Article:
Meetings

Some Gratitude for Meeting Pros During an Unexpected 2020

By / Nov 19, 2020 (skodonnell/iStock/Getty Images Plus)

With Thanksgiving right around the corner, it’s a good time to express gratitude to association meeting teams who have done great work to keep conferences and other events moving along despite significant challenges.

The past eight-plus months have been hard both personally and professionally for pretty much everyone. And while it’s OK to feel sad or overwhelmed or anxious, a good friend reminded me the other day that it’s just as important to celebrate your successes and express gratitude.

If I’ve taken away anything from listening to and speaking with meeting professionals since March, it’s that while they faced a lot of challenges, they tackled them head on and learned lessons along the way that will make association events even better in the future.

So, with Thanksgiving less than a week away, I figured it’s a perfect time to highlight the great work that association meeting teams have done since the start of the pandemic and some wins they should celebrate—because I know their colleagues, as well as attendees, are grateful for their efforts. Here are three:

Embracing the pivot. Although the word may be overused, “pivot” definitely describes what meeting teams had to do. They had to pivot from planning in-person events to planning virtual ones; they had to pivot from offering traditional sponsor opportunities to developing new ones for the online space; they had to pivot from creating face-to-face networking options to building virtual activities that would still appeal to attendees who wanted to connect. I’m sure if someone told you a year ago that this was on the horizon, you would never have believed them and would have been terrified at the thought. But, good news: You did it—and you did it well. You may also have inspired colleagues in other parts of your association to be more comfortable trying something new.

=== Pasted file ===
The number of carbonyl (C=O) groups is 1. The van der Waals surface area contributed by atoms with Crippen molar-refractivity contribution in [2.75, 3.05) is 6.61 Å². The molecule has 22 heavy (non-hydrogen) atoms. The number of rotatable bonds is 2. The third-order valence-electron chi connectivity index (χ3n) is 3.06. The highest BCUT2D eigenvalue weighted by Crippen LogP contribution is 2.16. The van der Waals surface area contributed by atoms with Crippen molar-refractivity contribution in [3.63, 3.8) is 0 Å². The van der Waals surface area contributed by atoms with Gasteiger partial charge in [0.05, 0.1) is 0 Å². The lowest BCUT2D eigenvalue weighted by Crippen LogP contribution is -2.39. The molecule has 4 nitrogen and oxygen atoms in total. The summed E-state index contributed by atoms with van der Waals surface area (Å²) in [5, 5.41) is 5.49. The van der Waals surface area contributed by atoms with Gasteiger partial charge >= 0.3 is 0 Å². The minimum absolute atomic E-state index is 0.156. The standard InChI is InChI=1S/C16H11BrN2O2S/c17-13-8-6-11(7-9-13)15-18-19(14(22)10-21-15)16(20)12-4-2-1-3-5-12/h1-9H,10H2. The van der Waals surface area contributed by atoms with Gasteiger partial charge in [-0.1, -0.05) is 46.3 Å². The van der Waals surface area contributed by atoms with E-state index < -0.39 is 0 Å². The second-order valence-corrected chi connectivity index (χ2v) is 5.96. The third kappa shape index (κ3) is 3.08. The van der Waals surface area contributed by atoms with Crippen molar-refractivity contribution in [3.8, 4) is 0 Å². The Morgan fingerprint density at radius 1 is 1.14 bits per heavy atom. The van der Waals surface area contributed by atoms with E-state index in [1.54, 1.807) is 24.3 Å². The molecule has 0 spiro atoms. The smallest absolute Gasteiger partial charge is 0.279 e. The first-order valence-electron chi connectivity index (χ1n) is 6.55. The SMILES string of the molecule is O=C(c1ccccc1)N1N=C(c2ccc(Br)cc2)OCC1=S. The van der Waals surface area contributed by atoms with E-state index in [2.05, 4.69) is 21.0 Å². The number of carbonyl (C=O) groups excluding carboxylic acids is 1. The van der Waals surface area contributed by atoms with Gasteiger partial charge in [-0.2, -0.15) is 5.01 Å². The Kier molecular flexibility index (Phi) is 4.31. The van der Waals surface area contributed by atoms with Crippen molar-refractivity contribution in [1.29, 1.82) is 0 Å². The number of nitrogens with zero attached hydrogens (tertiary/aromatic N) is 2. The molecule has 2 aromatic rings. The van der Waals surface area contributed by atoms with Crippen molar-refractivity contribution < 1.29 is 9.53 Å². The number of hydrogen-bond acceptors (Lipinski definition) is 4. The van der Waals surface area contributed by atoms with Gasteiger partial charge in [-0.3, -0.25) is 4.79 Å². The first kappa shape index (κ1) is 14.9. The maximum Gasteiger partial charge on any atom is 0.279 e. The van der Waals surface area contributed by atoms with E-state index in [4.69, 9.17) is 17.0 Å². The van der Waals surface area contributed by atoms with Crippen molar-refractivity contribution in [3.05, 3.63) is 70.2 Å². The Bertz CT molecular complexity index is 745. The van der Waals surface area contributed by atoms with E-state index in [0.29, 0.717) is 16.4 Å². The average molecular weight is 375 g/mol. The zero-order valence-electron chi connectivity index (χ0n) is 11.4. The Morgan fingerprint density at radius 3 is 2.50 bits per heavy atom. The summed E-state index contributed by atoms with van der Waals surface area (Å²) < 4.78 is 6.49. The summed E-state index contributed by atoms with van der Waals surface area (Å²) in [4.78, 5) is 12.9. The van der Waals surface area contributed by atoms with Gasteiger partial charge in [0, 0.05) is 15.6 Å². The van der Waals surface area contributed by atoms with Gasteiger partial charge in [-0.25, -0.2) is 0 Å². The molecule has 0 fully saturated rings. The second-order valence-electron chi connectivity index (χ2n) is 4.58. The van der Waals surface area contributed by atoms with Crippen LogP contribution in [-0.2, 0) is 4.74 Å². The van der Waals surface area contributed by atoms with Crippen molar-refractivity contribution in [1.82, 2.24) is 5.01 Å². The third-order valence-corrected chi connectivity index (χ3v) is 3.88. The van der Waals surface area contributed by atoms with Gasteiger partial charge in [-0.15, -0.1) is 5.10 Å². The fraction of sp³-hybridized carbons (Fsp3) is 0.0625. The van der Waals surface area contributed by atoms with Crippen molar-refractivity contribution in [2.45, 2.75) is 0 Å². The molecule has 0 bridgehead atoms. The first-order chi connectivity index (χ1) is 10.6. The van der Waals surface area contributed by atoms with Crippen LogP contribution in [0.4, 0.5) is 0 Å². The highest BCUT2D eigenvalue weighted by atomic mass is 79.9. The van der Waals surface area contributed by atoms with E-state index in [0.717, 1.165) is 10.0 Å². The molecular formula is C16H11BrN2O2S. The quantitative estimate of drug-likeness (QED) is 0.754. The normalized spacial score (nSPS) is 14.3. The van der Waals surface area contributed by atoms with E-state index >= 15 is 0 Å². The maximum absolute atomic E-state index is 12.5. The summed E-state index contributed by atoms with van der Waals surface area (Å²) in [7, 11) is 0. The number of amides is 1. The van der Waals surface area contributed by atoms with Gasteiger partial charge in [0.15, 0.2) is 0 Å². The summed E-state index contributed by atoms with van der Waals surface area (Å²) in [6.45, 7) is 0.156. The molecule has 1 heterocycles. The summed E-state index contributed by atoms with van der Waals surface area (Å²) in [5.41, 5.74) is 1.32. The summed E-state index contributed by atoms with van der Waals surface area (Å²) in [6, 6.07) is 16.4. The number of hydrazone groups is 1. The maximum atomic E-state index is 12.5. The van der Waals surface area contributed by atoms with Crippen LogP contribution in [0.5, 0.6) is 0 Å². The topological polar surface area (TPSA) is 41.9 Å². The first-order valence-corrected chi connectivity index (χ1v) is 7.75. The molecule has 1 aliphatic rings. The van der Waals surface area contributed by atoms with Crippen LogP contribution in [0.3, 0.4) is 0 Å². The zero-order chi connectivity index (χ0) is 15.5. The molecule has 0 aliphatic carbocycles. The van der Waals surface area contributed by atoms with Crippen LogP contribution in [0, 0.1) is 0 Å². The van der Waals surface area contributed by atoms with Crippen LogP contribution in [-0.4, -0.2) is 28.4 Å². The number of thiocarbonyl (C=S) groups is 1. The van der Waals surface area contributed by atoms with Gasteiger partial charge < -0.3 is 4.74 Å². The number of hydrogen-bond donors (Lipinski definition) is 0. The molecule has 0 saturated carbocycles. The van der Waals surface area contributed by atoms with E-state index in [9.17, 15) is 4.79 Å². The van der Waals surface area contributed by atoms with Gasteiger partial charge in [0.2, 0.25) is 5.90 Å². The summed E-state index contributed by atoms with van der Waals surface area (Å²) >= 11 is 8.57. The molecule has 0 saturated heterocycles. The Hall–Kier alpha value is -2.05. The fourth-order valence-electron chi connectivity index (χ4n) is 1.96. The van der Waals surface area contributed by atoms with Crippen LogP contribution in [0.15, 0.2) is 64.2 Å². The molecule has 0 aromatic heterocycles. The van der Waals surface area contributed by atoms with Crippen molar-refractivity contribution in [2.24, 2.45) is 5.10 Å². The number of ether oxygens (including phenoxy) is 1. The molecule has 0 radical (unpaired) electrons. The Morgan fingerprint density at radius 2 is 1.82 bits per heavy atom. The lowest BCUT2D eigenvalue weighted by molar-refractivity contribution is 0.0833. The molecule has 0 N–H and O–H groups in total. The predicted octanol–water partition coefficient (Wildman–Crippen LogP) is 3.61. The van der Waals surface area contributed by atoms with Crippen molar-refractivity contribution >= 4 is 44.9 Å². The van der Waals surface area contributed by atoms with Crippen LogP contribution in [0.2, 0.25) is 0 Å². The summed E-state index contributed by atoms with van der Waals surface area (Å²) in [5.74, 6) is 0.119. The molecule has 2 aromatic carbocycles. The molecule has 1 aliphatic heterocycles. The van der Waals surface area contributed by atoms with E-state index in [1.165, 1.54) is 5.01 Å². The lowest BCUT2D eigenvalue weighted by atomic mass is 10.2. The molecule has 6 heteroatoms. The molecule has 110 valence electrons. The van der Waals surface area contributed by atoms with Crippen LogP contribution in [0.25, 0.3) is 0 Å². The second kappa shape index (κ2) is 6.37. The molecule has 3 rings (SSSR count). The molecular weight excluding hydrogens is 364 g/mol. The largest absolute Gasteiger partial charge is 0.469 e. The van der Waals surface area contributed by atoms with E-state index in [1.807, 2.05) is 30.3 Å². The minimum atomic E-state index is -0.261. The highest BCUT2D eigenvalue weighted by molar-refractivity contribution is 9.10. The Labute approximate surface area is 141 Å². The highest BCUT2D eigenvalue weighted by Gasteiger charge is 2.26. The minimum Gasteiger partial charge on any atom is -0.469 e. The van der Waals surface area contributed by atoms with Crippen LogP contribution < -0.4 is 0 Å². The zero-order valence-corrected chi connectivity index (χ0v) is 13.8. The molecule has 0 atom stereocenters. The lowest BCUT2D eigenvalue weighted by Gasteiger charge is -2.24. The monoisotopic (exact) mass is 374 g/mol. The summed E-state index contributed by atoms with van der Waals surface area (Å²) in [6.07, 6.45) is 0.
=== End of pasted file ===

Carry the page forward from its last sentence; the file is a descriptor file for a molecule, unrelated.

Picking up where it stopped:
Reaching new audiences. There was an upside to many virtual conferences being offered for free or at a lower price point than traditional in-person events: more attendees. For example, while its annual meeting typically attracts 3,200 to 3,500 people, the American School Counselor Association drew 5,300 attendees to its [email protected] virtual experience. The American Society for Neuroradiology (ASNR) also saw a boost in attendance numbers. Bringing these new audiences into the fold could benefit other parts of organizations moving forward. Maybe nonmember attendees will join the association or participants will sign up for future programming.

Learning new skills. As the ASNR team put it, “When you take a crash course in doing something new, you don’t have an FAQ to follow.” That means that many meeting pros had to take it upon themselves to quickly learn everything from video editing to how to best deliver online education. A lot of associations credit this learning mindset among their teammates as the reason their virtual conferences were such a success. “We were all figuring out things together in this new world—staff, vendors, speakers,” said ASNR Program Chair Dr. Joshua Hirsch. “We had to have patience and work to find mutually workable solutions.”

Ultimately, this hard work and risk-taking will mean better events in the future—whether in person, virtual, or hybrid. Now it’s your turn: What are you thankful for when it comes to your 2020 events or your association’s meetings team? Please share in the comments.

Samantha Whitehorne

Samantha Whitehorne is editorial director of Associations Now. More »

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